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Mesothelioma: Tests, Diagnosis, and Treatments

Mesothelioma is cancer of the mesothelium, a protective membrane that lines many of the body's internal organs. Most often, mesothelioma occurs in the lining of the lungs, called the pleura.

Mesothelioma is most often diagnosed after a patient sees a doctor because of symptoms such as pain in the lower back, shortness of breath, fatigue, weight loss, abdominal pain and/or swelling. But symptoms alone will not tell your doctor if you have mesothelioma. A medical history, physical exam, and diagnostic tests are necessary to confirm a mesothelioma diagnosis.

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Medical History and Physical Exam

Because mesothelioma is uncommon, it is often misdiagnosed initially. If you have symptoms that suggest you might have mesothelioma, your doctor will likely take a complete medical history to check for symptoms and possible risk factors, especially asbestos exposure. Exposure to asbestos is the No. 1 risk factor for mesothelioma.

Your doctor will also ask about your general health and perform an exam to check for possible signs of mesothelioma. These may include fluid in the chest cavity, abdomen, or pericardium (the thin membrane around the heart).

Depending on the findings of the exam, your doctor may refer you for mesothelioma testing.

Mesothelioma Tests

There are several different types of mesothelioma tests. These include:

Blood Tests. Blood levels of two substances, osteopontin and soluble mesothelin-related peptides (SMRPs), are often elevated in people with mesothelioma. Although these blood tests cannot confirm a diagnosis of mesothelioma, high levels of these substances make mesothelioma more likely.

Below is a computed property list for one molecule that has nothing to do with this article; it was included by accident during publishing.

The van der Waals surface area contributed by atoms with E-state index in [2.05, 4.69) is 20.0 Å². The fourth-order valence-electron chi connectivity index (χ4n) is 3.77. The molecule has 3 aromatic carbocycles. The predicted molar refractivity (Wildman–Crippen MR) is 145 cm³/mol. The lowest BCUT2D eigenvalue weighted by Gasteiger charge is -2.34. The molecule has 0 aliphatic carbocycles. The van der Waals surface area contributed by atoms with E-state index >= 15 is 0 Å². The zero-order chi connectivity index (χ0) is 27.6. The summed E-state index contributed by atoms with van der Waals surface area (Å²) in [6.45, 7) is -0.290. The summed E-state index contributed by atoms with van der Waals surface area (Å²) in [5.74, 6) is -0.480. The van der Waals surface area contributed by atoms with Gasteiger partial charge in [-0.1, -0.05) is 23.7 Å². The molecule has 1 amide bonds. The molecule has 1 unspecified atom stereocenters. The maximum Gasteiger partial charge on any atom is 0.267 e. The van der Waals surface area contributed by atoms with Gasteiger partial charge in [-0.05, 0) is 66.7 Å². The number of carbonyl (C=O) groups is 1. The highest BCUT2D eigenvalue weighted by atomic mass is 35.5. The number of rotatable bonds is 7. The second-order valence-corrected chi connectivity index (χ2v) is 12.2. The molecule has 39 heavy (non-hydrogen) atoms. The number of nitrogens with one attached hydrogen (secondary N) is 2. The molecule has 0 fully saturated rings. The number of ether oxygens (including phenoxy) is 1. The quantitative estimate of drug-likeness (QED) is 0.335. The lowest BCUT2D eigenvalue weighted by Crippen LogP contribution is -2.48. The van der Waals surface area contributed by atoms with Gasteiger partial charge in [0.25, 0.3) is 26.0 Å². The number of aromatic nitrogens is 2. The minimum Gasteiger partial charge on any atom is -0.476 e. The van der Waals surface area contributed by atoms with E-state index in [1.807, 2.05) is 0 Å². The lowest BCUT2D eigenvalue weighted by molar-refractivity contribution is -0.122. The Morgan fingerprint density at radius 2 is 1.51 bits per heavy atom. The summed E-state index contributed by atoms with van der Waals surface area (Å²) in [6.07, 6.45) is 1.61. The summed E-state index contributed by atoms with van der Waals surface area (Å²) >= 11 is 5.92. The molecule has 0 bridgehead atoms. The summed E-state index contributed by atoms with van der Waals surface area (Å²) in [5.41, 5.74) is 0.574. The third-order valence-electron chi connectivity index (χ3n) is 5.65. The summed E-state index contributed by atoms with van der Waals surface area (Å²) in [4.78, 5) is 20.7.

Fluid and Tissue Sample Tests. If you have a buildup of fluid in the body that may be related to mesothelioma, your doctor can remove a sample of the fluid by inserting a needle through the skin into the area of fluid buildup. The fluid can then be examined under a microscope for cancer cells. If cancer cells are found, further tests can determine if the cancer is mesothelioma.

This test goes by different names, depending on where the fluid is:

  • Thoracentesis -- chest cavity
  • Paracentesis -- abdomen
  • Pericardiocentesis -- membrane around the heart

Even if your doctor does not find mesothelioma cells in fluid, that doesn't necessarily mean you don't have mesothelioma. Sometimes samples of actual tissue (biopsies) are needed to diagnose mesothelioma.

Biopsies. There are methods of removing tissue to be examined for mesothelioma. They include:

Needle Biopsy. This procedure involves inserting a long, hollow needle through the skin to remove a tiny piece of a tumor. Your doctor may use imaging tests to guide the needle into the tumor. In some cases, the sample may be too small to make a diagnosis and a more invasive procedure is needed.

Thoracoscopy, Laparoscopy, and Mediastinoscopy. In these procedures, the doctor inserts a thin, lighted scope through a small incision in the skin to see potential areas of mesothelioma. Small tools, inserted through additional incisions, can be used to remove pieces of tissue to examine under a microscope. The specific procedure depends on the area being examined.

  • Thoracoscopy examines the space between the lungs and chest wall
  • Laparoscopy examines the inside of the abdomen
  • Mediastinoscopy examines the center of the chest, around the heart

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